This article was originally published by our friends, Cultured Magazine.
For Cultured's fall issue, artist Theodore Boyer created a series of unique editions typical of his bleach-splattered, star-studded geometric paintings. Here, the stargazer talks about Sacred Geometry, the solar eclipse, and his 18 unique "Magnetic Contraction" canvases, available now exclusively on Artspace.
Why did you want to create a large series of unique editions for Cultured?
My work is about the relationship between the earth and the cosmos and I use mathematics and geometry to create each piece. I chose to create this large series because, like the billions of cells in our bodies and stars in the sky, each one is unique though they have similar structure and composition.
Have you been interested in the cosmos for a long time? Were you a kid who looked up at the stars?
I grew up in Seal Beach, California, home to the Boeing Aeronautics facility which manufactures and sells airplanes, rockets and satellites worldwide. I always imagined myself one day becoming an engineer to build things that go into outer space. One of my many odd jobs out of high school was a first mate on a small cruise boat. I was fascinated with the stars and how sailors would use them to navigate over the vast ocean. Mapping has always been an important tool for me, and often times going off the main course can lead to interesting places; I apply those principles to my work.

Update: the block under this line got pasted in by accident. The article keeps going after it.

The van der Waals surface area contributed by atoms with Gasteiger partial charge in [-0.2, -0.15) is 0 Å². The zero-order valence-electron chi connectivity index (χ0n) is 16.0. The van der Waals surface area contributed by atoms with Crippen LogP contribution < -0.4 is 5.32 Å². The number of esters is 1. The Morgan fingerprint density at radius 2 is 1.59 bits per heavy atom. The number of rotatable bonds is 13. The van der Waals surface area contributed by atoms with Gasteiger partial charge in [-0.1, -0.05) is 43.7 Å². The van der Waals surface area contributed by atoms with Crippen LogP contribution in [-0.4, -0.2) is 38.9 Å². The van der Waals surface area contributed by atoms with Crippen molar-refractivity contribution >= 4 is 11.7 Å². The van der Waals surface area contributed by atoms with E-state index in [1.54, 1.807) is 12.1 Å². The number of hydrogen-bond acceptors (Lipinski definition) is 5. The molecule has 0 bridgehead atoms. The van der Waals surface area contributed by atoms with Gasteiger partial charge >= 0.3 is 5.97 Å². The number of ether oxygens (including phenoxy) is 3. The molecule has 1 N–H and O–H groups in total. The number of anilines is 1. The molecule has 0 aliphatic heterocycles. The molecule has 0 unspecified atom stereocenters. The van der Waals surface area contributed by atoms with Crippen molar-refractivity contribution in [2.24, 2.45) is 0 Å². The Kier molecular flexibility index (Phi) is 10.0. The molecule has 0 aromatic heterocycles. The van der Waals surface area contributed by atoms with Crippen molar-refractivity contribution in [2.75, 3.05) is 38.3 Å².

Is there a relationship between all of the pieces in this group?
There’s a fascinating theory that Nikola Tesla proposed called the Golden Ratio and Sacred Geometry. It’s the idea that there are patterns that constantly recur in nature. The earth, star formations, cells and all natural systems abide by this rule. I apply this rule to each of the individual pieces which then creates a common thread between each one.
How would you say the series relates to your larger body of work?
Each piece I create—whether it be a GPS painting, Starmap painting or sculpture—all have a specific geometry that relates to the piece that was created before it. It’s about using the last experience to create a new one. This particular series is titled Magnetic Contraction, which is a term I use to imagine matter expanding inward and outward on a micro and macro scale.
How do you go about creating the constellation lines?
I start out by executing the dye and bleach, which by nature takes on a form of its own. I then then go in and intuitively paint line formations that are inspired by astronomical constellations and geometries. The lines create spatial dimensions within the picture.
Where were you for the eclipse?
I was in Maui visiting the observatory on the top of the Haleakalā crater. It is 10,023 feet above sea level and one of the best places on earth to view the night sky. Through the ages, people have been drawn to Haleakala to renew their spirit, study ecosystems, gather resources, study the heavens, understand the earth and enjoy a journey.